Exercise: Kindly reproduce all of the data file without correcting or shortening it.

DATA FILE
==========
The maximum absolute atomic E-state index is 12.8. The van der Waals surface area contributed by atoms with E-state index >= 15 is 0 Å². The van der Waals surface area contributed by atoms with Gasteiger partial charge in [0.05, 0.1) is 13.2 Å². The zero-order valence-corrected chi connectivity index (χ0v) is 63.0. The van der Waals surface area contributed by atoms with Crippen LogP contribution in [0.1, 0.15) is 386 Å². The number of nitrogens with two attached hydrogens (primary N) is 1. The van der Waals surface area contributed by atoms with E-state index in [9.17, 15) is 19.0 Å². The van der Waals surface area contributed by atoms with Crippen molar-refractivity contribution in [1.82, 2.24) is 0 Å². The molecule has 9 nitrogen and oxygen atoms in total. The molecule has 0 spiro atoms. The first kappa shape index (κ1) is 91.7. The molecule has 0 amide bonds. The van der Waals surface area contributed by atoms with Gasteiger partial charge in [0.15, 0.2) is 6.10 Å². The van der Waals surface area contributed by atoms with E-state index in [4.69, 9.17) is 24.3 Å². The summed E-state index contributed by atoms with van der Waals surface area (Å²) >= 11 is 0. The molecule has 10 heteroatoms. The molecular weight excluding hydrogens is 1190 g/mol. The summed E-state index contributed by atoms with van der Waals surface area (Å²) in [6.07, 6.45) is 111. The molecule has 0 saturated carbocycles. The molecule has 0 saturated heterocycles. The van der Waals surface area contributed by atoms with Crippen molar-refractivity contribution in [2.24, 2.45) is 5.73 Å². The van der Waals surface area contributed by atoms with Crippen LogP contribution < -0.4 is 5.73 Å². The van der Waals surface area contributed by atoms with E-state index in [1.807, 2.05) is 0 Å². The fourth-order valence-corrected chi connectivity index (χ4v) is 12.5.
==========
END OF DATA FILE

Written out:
The maximum absolute atomic E-state index is 12.8. The van der Waals surface area contributed by atoms with E-state index >= 15 is 0 Å². The van der Waals surface area contributed by atoms with Gasteiger partial charge in [0.05, 0.1) is 13.2 Å². The zero-order valence-corrected chi connectivity index (χ0v) is 63.0. The van der Waals surface area contributed by atoms with Crippen LogP contribution in [0.1, 0.15) is 386 Å². The number of nitrogens with two attached hydrogens (primary N) is 1. The van der Waals surface area contributed by atoms with E-state index in [9.17, 15) is 19.0 Å². The van der Waals surface area contributed by atoms with Crippen molar-refractivity contribution in [1.82, 2.24) is 0 Å². The molecule has 9 nitrogen and oxygen atoms in total. The molecule has 0 spiro atoms. The first kappa shape index (κ1) is 91.7. The molecule has 0 amide bonds. The van der Waals surface area contributed by atoms with Gasteiger partial charge in [0.15, 0.2) is 6.10 Å². The van der Waals surface area contributed by atoms with E-state index in [4.69, 9.17) is 24.3 Å². The summed E-state index contributed by atoms with van der Waals surface area (Å²) >= 11 is 0. The molecule has 10 heteroatoms. The molecular weight excluding hydrogens is 1190 g/mol. The summed E-state index contributed by atoms with van der Waals surface area (Å²) in [6.07, 6.45) is 111. The molecule has 0 saturated carbocycles. The molecule has 0 saturated heterocycles. The van der Waals surface area contributed by atoms with Crippen molar-refractivity contribution in [2.24, 2.45) is 5.73 Å². The van der Waals surface area contributed by atoms with Crippen LogP contribution < -0.4 is 5.73 Å². The van der Waals surface area contributed by atoms with E-state index in [1.807, 2.05) is 0 Å². The fourth-order valence-corrected chi connectivity index (χ4v) is 12.5.